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Henry's Highlights
Monday, August 15, 2005

By Henry Hinton

In age of cynicism, redemption lives at ECU


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College football cannot get here quickly enough for this reporter. If I hear one more word about T.O. or Ricky Williams, I think I’m going to be sick.

True, the college game has become more of a business that it should be. Dollars matter more. Welfare of the student athlete matters less. There is evidence of that all over the place, particularly in Conference USA — don't get me started.

But let’s be honest. When you hear a story like the one that will undoubtedly be told ad nauseam about James Pinkney’s real-life struggles to get back on the field this season, it is hard to get excited about the kind of punks that are ruining the professional game.

Fortunately, close to home the Carolina Panthers have had some terrific heart-warming stories over the last few seasons and we’ve been focused on how a little known quarterback named Jake Delhomme, who came out of NFL Europe, led the “Cardiac Cats” to the Super Bowl.

Or how the team rallied around Sam Mills and Mark Fields when they were struck with cancer. The Panthers have, for the most part, been an exception to the monotonous professional athlete stereotypes.

But even the upstart franchise from Charlotte has not been immune. The horrific Ray Carruth episode comes to mind.

The point, however, is that we sports fans have come to expect the blatant “me first” attitude of professional athletes like Terrell Owens and Ricky Williams.

Now, let’s focus on the so-called purity of the college game. It is an environment where teamwork still prevails and is generally needed to put wins on the board.

Here at East Carolina we have seen a healthy dose of all that is good with college athletics and unfortunately we have also helped expose the dark side.

What is being felt today is a renewed excitement that only anticipation can provide. What could be purer than what is unfolding before our very eyes in Greenville?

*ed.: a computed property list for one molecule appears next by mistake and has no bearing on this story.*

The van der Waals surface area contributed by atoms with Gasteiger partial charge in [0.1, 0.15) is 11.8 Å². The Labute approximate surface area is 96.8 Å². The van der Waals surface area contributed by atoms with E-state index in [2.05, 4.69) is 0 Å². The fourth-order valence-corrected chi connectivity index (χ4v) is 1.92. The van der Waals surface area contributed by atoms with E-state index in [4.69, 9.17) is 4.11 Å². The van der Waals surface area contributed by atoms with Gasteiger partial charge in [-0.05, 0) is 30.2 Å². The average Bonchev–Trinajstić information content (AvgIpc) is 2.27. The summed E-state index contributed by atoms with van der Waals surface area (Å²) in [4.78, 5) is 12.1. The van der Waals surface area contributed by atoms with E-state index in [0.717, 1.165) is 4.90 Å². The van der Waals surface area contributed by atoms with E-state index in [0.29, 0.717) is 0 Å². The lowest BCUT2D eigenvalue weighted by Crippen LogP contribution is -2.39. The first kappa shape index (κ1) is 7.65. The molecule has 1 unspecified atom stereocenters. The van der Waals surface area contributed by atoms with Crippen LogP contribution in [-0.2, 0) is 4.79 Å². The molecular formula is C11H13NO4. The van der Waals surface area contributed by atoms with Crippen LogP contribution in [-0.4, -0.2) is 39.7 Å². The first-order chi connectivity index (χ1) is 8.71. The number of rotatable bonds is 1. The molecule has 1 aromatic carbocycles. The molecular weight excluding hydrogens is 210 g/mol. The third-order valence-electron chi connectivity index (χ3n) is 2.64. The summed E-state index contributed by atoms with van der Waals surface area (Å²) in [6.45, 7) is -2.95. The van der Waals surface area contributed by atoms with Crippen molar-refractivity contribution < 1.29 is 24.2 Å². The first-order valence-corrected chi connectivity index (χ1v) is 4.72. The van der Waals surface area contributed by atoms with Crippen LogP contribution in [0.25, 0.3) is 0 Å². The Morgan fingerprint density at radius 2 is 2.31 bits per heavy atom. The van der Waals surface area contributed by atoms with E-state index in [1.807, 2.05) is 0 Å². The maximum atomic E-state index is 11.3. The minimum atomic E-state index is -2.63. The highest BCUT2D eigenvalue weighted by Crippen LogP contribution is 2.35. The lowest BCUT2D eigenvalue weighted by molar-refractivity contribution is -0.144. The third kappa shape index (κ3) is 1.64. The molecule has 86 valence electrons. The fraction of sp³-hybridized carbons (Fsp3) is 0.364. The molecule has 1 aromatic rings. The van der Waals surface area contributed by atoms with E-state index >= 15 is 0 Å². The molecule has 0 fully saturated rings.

A program that needs a second chance. A coach who needs and deserves a second chance. And, yes, a quarterback that has earned and is going to get his second chance.

No need to focus on the program’s situation except to say that Terry Holland was right. When he stood before us last November and said that East Carolina was a “house divided” he nailed it.

Would it be possible to be feeling this anticipation and renewed excitement about what will happen two weeks from this Saturday if Holland had not made the “right” move?

And before we get too enamored with the James Pinkney comeback story, let’s not forget Skip Holtz himself.

Here is a guy who might well have been left for dead after a strange turn of events in Columbia the last two years. There is little question he had been brought to Gamecock Land to follow his aging father.

In a strange turn of events that no one seems to want to talk about, Skip’s duties were changed in his last season with USC. Most observers close to the program felt the son was the scapegoat for unexplained problems with the offense.

In this case, let’s just say all’s well that ends well.

Skip was able to convince Coach Holland that he was the right man for the job and since that time has seemed to fit into the East Carolina situation perfectly.

There is no doubt that he wants to put the bittersweet ending in Columbia behind and get onto rebuilding the image he was starting to embody after being the very successful head coach at Connecticut for five seasons.

For Skip Holtz, East Carolina becomes his second chance to let the college football world know he can get it done outside the shadow of Papa Lou.

Now then… the granddaddy of all second chances…. the James Pinkney story.

If you still question the importance of his return, Saturday’s scrimmage should clarify things for you. Holtz, offensive coordinator Steve Shankweiler and quarterbacks coach Phil Petty are counting on Pinkney to be the key to Pirate victories this fall.

How can I make that assumption? The following is a very telling quote from Holtz about Pinkney after the scrimmage.

“We put a red shirt on him so that he wouldn't get hit. I think that James
proved how tough he was last year and we wanted him to get a feel for what
was going on."

Translation: East Carolina can ill afford to get Pinkney hurt.

What a long way the Delray Beach, Florida, junior has come in just a few weeks.

Bussing tables at Logan’s Roadhouse must have been a very humbling experience for the young man.

That brings us back to T.O. in Philly and little Ricky in Miami.

They should think about second chances, and when they think things aren’t going their way perhaps they should check in on what is happening here in little ‘ole Greenville, North Carolina.

Second chances are hard to come by. This season they are a way of life at ECU.


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02/23/2007 10:16:33 AM

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